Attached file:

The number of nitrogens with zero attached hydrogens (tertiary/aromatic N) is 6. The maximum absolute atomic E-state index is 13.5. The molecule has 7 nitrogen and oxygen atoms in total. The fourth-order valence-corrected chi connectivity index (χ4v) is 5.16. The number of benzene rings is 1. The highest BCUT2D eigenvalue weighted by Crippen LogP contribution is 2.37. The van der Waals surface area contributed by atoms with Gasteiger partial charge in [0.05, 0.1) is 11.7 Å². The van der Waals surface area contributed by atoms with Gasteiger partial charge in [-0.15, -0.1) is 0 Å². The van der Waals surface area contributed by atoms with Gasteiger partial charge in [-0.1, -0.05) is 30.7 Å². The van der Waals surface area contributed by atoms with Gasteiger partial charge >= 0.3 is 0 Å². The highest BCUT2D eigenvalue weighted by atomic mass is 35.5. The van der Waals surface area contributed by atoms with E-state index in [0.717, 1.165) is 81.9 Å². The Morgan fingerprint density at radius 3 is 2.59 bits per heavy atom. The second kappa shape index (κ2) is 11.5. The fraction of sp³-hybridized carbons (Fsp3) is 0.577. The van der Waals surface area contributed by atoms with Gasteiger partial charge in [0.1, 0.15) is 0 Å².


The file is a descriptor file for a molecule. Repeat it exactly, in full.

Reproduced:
The number of nitrogens with zero attached hydrogens (tertiary/aromatic N) is 6. The maximum absolute atomic E-state index is 13.5. The molecule has 7 nitrogen and oxygen atoms in total. The fourth-order valence-corrected chi connectivity index (χ4v) is 5.16. The number of benzene rings is 1. The highest BCUT2D eigenvalue weighted by Crippen LogP contribution is 2.37. The van der Waals surface area contributed by atoms with Gasteiger partial charge in [0.05, 0.1) is 11.7 Å². The van der Waals surface area contributed by atoms with Gasteiger partial charge in [-0.15, -0.1) is 0 Å². The van der Waals surface area contributed by atoms with Gasteiger partial charge in [-0.1, -0.05) is 30.7 Å². The van der Waals surface area contributed by atoms with Gasteiger partial charge >= 0.3 is 0 Å². The highest BCUT2D eigenvalue weighted by atomic mass is 35.5. The van der Waals surface area contributed by atoms with E-state index in [0.717, 1.165) is 81.9 Å². The Morgan fingerprint density at radius 3 is 2.59 bits per heavy atom. The second kappa shape index (κ2) is 11.5. The fraction of sp³-hybridized carbons (Fsp3) is 0.577. The van der Waals surface area contributed by atoms with Gasteiger partial charge in [0.1, 0.15) is 0 Å².